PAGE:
"I mostly make it up as I go along, it is all about being inspired by the materials" : A Conversation With Lindsay Rhyner
I'll never forget walking into the Minnesota Artists Exhibition Program (MAEP) galleries at the Minneapolis Institute of Art in 2016 and seeing Lindsay Rhyner's work for the first time. My jaw was on the floor--the work was like nothing I'd seen before. Rhyner is the sort of mixmaster who can make difficult and surprising material juxtapositions at an epic scale seem effortless. I recently asked Rhyner a few questions about her work, which integrates elements of textiles, painting, and collage, all while defying easy categorization. Here's our conversation:
Liz Miller: In your statement on mnartists.org, the importance of travel is discussed in relation to the development of your work. Tell me more about how travel has informed your process.
Lindsay Rhyner: I find many of my materials when I travel and sometimes I base a whole piece around something or some fabric I found while traveling.
Liz Miller: Your works are epic in scale, challenging ideas about sewing as an intimate act. I think of quilts (for example, The Quilts of Gee's Bend), historic tapestries, and abstract painting. The works seem to nod to tradition, but they feel so innovative and contemporary. How did you arrive at making this type of work?
Lindsay Rhyner: I started with making clothes and costumes. I liked collecting halloween and unusual costume fabrics and vintage clothes. I used to make pictures and scenes in fabric on the back of jackets. I was also into painting and drawing when I was younger so I combined all of the things I liked into my way of making a picture. I use fabric as a collage medium as well as a way to add fields of color like painting. Sometimes I paint on or dye the fabric when I think it is the wrong color.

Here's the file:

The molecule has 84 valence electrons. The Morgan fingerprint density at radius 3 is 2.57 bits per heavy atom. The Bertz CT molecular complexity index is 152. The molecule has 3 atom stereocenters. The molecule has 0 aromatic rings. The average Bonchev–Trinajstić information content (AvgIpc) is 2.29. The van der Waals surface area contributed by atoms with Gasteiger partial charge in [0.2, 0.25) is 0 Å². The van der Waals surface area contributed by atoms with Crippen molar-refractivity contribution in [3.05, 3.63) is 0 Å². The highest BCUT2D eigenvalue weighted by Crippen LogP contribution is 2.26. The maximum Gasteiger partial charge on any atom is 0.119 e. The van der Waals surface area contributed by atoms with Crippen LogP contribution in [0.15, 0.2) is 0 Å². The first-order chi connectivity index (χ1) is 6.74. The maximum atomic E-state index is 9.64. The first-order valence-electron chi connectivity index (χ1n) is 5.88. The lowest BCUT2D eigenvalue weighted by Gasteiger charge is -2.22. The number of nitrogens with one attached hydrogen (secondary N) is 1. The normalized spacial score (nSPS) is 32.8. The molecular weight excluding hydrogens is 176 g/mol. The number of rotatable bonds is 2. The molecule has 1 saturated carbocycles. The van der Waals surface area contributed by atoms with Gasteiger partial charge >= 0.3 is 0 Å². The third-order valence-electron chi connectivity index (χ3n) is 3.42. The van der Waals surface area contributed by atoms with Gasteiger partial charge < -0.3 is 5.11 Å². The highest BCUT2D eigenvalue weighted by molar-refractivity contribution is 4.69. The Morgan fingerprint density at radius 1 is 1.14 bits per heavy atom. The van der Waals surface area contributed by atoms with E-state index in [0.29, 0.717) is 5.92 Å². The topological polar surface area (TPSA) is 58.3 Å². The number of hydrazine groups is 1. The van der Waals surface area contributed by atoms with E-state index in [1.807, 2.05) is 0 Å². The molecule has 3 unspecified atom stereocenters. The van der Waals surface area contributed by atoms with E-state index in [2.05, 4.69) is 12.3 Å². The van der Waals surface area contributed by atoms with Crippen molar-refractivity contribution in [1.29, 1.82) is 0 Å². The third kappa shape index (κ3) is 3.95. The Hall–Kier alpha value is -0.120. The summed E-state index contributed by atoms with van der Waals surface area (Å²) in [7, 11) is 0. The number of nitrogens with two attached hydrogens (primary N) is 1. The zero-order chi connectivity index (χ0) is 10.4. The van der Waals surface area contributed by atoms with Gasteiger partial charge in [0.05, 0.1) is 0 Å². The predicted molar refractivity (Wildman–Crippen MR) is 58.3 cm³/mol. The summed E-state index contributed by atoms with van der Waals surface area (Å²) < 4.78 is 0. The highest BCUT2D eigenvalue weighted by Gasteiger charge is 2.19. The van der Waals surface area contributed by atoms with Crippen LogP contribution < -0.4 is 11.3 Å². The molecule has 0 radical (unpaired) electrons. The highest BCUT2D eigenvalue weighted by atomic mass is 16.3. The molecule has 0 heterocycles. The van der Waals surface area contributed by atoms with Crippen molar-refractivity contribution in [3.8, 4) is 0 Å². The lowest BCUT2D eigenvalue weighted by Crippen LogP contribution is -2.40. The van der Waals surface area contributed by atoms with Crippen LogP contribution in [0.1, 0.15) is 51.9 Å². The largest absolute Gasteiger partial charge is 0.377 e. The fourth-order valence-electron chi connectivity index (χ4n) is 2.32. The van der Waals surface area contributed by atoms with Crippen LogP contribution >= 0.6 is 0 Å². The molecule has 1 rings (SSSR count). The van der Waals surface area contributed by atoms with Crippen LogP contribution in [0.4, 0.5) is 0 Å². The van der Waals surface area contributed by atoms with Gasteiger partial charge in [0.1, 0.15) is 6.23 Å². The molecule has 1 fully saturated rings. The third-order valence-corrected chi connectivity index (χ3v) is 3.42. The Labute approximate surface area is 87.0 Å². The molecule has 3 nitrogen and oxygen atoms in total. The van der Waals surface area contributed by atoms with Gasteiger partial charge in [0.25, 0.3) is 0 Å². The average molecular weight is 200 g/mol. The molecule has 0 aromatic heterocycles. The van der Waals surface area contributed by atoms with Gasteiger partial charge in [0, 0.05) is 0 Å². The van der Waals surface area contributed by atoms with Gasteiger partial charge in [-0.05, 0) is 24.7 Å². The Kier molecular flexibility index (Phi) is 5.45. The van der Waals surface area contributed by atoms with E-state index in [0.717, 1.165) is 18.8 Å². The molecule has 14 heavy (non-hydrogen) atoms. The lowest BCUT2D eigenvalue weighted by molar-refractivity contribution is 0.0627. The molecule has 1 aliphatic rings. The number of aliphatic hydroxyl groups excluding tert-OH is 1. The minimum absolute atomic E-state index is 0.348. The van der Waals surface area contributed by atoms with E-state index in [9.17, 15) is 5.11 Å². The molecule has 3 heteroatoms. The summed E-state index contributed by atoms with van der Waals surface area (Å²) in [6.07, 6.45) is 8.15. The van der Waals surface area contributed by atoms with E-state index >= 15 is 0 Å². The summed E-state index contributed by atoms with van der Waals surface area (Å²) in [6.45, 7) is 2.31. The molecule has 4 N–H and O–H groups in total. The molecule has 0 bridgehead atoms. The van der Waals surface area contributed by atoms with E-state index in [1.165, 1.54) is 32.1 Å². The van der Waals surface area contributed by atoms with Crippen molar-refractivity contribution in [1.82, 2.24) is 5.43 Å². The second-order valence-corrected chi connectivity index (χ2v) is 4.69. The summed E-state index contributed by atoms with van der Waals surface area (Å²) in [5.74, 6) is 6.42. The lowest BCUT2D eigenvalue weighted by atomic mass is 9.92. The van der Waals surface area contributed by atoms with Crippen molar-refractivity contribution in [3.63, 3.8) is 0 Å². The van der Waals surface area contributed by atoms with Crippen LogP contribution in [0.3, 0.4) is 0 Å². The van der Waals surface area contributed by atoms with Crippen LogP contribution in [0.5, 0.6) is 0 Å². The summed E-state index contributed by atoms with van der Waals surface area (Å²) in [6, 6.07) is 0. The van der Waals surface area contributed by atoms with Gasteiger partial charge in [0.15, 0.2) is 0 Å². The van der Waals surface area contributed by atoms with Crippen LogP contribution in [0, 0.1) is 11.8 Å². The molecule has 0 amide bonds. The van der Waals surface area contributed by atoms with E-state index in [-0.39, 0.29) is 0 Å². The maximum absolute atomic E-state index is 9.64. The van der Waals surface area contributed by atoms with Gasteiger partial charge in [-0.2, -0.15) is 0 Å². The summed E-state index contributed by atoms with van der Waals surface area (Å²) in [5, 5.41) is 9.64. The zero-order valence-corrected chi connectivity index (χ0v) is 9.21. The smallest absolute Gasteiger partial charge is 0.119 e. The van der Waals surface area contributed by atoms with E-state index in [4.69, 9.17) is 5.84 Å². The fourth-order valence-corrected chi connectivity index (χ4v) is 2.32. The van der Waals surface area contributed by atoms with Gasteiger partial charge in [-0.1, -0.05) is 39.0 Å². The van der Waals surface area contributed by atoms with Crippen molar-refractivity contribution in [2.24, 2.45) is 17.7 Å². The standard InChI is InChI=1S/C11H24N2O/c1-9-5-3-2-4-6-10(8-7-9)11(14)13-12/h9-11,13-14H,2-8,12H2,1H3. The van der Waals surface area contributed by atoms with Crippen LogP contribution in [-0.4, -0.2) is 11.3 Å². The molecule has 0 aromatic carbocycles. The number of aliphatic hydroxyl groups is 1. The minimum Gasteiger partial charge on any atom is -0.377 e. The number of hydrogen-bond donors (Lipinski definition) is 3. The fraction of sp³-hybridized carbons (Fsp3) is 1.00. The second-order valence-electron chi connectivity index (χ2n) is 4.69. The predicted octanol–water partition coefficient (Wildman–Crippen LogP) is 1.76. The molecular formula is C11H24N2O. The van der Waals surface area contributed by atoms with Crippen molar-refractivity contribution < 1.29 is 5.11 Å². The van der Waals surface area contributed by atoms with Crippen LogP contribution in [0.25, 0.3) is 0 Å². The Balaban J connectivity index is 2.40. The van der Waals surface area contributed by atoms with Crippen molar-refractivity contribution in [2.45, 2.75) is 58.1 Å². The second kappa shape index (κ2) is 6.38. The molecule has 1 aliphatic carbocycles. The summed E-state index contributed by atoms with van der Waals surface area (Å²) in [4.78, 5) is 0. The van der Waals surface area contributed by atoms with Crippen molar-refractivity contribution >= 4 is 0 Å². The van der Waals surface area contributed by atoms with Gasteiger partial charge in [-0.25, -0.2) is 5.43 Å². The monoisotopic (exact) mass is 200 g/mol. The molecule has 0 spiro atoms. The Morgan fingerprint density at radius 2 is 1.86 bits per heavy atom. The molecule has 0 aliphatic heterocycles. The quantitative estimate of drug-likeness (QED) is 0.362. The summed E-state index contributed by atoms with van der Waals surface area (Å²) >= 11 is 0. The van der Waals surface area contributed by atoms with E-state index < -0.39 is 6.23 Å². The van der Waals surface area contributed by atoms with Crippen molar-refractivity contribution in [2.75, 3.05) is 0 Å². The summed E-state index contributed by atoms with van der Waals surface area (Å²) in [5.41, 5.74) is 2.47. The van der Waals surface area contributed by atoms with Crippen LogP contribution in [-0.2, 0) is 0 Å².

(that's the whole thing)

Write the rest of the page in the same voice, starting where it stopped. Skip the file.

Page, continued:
Liz Miller: The materials in your works are wildly varied, providing a rich topography for the viewer. How do you go about selecting materials?
Lindsay Rhyner: I mostly dig at thrift stores, free boxes and garage sales. The number one thing is perusing alleys and dumpsters for the best and weirdest stuff.
Liz Miller: Maybe it’s because I don’t sew...but I see sewing as an exacting process--there does not seem to be much room for error. But your work makes the act of sewing seem effortless, as if the works magically came into being. There is a life and energy that defies tedium. How do spontaneity and improvisation figure into your process?
Lindsay Rhyner: I mostly make it up as I go along, it is all about being inspired by the materials. When I sew i don’t try to make things perfect, I mostly just want them to stick to the background, but as I progress I am figuring out new techniques which require more sewing skill, which is exciting and inspires me as well.
Liz Miller: When you aren't making art, where can we find you?
Lindsay Rhyner: I’m out there being a garbage weasel on my bike usually.
For more images and information on Lindsay Rhyner's work, visit her mnartists.org page.